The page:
Sometimes we need a little bit of help when it comes to choosing Christmas gifts for the people around us in the music and recording business. If you have no idea what to buy, here’s a list of recommendations that covers a wide variety of items and price ranges. All of these following products I use regularly.
1. Books by Bobby Owsinski
Yes, I’m biased, but if you’re looking for a music or recording-related book, you’ll hopefully find one of mine that will hit the sweet spot. There’s something for everyone, including books on mixing,Â recording,Â Â mastering, music business advice,Â social media for musicians, and many more. From about $16 to $40.
2. Etymotic Research ER20 Hearing ProtectorsÂ I personally never go into a loud audio situation without these little gems. They are soooo much better than foam or wax earplugs in that they cut the level down without affecting the frequency response, plus you get an extra one with each pair! Since I found these ER20’s,Â I feel absolutely naked and scared when I don’t have them on me. At around $14, you just can’t go wrong.
3. Studio Coffee Mugs
I don’t know about you but I hate it when you mix up coffee cups in the studio. After a while you can’t tell which one is which, and then you run out of clean ones. That won’t happen again with these cups that delineate what you do.
4.Â Royer dBooster This was made specifically to add an extra 10 or 20dB of clean gain to ribbon or low-output dynamic mics like an RE-20 or SM7, and the dBooster does that exceptionally well. But it also adds a little something extra that I really like that you don’t get from other similar boxes. One of the best $179 purchases you’ll ever make.
5.Â Radial JDI Direct Box
This is the best DI on the market, period. It’s built like a tank and will last forever, and captures the low end that those cheap DI’s could only dream about. You need at least one of these. At $199, it’s still a bargain and you will hear the difference immediately.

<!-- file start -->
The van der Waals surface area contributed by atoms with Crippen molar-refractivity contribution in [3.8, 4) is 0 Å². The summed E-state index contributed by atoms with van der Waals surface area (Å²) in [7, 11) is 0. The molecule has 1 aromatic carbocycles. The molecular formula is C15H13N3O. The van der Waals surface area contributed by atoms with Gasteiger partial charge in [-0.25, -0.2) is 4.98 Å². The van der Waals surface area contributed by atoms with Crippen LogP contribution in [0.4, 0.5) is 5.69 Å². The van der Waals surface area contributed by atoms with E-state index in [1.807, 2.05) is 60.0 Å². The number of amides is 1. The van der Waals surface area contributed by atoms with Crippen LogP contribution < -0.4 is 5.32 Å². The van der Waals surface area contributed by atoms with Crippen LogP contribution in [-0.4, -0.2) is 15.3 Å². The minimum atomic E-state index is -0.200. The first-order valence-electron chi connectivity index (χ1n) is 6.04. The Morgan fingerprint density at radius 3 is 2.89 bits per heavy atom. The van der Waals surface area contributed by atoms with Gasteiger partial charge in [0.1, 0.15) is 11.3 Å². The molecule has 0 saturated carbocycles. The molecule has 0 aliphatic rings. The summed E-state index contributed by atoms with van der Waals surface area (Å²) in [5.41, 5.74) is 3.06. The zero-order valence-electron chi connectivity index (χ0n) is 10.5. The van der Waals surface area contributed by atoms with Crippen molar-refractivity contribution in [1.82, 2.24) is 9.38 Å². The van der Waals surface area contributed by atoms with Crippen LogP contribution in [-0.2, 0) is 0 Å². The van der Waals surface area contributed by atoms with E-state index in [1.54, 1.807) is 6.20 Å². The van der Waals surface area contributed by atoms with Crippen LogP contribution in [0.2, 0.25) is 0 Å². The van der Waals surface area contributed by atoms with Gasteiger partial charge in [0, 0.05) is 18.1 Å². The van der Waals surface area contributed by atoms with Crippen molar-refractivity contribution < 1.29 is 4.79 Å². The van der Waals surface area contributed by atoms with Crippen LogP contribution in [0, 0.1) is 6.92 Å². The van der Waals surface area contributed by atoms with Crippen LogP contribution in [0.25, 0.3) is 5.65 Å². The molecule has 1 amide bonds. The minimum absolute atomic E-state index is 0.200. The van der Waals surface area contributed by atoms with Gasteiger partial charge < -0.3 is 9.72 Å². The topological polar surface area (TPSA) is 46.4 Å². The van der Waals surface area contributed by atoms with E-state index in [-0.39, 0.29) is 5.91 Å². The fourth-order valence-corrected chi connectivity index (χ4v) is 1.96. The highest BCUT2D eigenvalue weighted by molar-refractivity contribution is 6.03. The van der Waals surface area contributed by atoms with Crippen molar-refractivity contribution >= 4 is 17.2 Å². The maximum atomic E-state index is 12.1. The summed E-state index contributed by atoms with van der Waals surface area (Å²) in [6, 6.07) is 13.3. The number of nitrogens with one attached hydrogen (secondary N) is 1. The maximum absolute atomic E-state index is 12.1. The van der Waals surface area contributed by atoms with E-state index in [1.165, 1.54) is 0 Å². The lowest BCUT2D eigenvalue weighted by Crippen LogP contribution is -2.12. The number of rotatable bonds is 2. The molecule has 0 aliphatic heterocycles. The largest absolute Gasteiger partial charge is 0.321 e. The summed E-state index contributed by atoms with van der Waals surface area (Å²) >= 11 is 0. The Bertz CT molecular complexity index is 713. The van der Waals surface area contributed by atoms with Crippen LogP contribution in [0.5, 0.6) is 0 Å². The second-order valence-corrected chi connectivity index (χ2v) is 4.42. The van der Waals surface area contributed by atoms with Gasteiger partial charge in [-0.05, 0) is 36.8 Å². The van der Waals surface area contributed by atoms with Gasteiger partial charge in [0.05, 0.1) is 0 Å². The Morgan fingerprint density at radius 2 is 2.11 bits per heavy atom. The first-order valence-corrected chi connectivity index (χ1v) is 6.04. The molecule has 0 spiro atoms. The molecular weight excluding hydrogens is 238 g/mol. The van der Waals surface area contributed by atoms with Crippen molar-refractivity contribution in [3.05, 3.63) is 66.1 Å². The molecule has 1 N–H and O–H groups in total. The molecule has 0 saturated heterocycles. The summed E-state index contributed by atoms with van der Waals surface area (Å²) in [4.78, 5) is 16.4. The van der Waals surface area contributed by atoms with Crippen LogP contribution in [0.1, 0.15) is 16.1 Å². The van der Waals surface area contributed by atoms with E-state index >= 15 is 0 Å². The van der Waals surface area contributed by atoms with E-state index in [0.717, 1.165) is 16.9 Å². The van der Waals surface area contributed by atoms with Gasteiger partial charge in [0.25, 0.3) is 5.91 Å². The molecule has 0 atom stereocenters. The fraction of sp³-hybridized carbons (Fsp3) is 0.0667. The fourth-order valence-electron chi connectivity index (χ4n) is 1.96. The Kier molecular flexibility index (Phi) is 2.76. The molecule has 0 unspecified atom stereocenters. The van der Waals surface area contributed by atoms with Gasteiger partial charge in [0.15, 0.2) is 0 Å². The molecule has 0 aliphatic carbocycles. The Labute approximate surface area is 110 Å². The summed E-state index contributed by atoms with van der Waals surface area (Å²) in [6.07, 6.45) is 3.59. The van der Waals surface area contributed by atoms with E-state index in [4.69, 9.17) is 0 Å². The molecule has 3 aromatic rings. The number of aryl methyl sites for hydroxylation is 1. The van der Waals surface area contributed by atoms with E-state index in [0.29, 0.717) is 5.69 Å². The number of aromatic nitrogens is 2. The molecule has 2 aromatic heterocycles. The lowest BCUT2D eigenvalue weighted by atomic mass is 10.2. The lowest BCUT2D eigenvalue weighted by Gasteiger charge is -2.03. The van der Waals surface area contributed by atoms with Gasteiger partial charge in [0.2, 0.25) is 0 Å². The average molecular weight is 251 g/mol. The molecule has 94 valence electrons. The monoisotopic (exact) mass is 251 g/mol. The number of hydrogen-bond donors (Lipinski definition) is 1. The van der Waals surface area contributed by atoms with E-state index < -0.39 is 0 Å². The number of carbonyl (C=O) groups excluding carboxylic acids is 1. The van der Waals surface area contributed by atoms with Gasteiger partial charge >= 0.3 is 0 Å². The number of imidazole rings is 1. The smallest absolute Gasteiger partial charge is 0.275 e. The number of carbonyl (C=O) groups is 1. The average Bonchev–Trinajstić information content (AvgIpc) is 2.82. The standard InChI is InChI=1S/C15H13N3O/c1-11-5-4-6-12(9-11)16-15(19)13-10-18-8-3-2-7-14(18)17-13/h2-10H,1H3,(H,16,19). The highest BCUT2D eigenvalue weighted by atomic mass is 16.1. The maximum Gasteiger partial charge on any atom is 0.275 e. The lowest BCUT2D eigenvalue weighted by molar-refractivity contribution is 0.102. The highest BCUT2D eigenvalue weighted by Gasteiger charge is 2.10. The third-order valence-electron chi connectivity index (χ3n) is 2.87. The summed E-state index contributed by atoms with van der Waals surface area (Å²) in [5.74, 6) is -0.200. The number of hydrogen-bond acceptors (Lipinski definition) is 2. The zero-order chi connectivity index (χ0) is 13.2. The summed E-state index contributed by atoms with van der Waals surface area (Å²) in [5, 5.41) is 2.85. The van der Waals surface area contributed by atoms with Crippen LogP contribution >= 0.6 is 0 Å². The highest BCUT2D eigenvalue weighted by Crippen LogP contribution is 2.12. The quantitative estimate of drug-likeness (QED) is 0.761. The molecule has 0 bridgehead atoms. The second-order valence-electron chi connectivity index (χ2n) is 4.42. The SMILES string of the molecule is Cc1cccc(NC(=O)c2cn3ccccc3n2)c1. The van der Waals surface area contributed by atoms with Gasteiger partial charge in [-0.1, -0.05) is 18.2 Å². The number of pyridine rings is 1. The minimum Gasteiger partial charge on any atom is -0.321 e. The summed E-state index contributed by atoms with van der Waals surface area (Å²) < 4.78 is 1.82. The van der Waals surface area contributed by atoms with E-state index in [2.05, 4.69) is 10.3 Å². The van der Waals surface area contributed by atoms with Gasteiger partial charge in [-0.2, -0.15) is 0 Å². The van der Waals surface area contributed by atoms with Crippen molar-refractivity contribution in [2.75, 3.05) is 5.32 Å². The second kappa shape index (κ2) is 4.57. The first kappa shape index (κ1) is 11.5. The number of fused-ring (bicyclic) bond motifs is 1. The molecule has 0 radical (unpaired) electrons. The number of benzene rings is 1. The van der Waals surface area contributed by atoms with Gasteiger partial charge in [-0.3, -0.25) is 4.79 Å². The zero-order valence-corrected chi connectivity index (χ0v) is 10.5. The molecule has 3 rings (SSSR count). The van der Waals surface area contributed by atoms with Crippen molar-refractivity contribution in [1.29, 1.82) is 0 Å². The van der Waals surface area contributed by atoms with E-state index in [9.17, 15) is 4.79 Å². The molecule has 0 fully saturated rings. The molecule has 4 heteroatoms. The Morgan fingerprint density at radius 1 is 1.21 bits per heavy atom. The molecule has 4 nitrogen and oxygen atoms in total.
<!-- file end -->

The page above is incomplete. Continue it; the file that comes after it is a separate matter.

6. Monoprice 108323 HeadphonesÂ It’s shocking how good these phones are for $23. They’re pretty comfortable, have a really tight fit, and provide a surprisingly balanced sound. In fact, I would trust the low end on the 8323’s more than on a couple alternatives that I have that cost 4 or 5 times more. Don’t let the “DJ-style” in the description scare you, these are terrific for the price.
7. Golden Age Project Pre-73 Mic Preamp
Everybody wants aÂ NeveÂ preamp but not everyone can spring for a couple of channels of vintage 1073s. TheÂ Golden AgeProjectPre–73Â was built to sound a lot like the 1073 and it does a pretty good job of it (and the latest MK III version is even better). It’s not the real thing, but for only $379 it’s surprising how close it gets. If that’s too expensive, get the Pre73 JR version for only $249. The Pre73Â is what I use for my podcast voice.
8. Bobby Owsinski Courses If you want to either learn mixing from the ground up or increase your mixing skills, I offer the Music Mixing Primer and 101 Mixing Tricks course (along with a number of cool bonuses). There are also courses available on Music Branding, Music Production and monthly song critiques and Q&A webinars with my Hit Makers Club. Lots of free stuff too.
9. Snark SN-1 Guitar TunerÂ We’ve all gotten used to using software guitar tuners, but when you want to tune as fast as possible, this is the best tuner I’ve found. It clips right onto the guitar so you don’t even have to plug it in, and it even has a built-in metronome. At $16 each, it’s unbeatable.
10. Music Nomad MN205 String, Body, and Hardware Cleaning Tool If you have stringed instruments in your studio (and I bet you do), this thing is great for keeping them clean with ease. Not only that, it will help keep the dust off your keyboards, computers, and just about anything else in the studio. A steal at less than $9.
These are some great last-minute gift ideas for a musician or engineer that you can get fast before the Holiday (don’t forget to treat yourself too).Â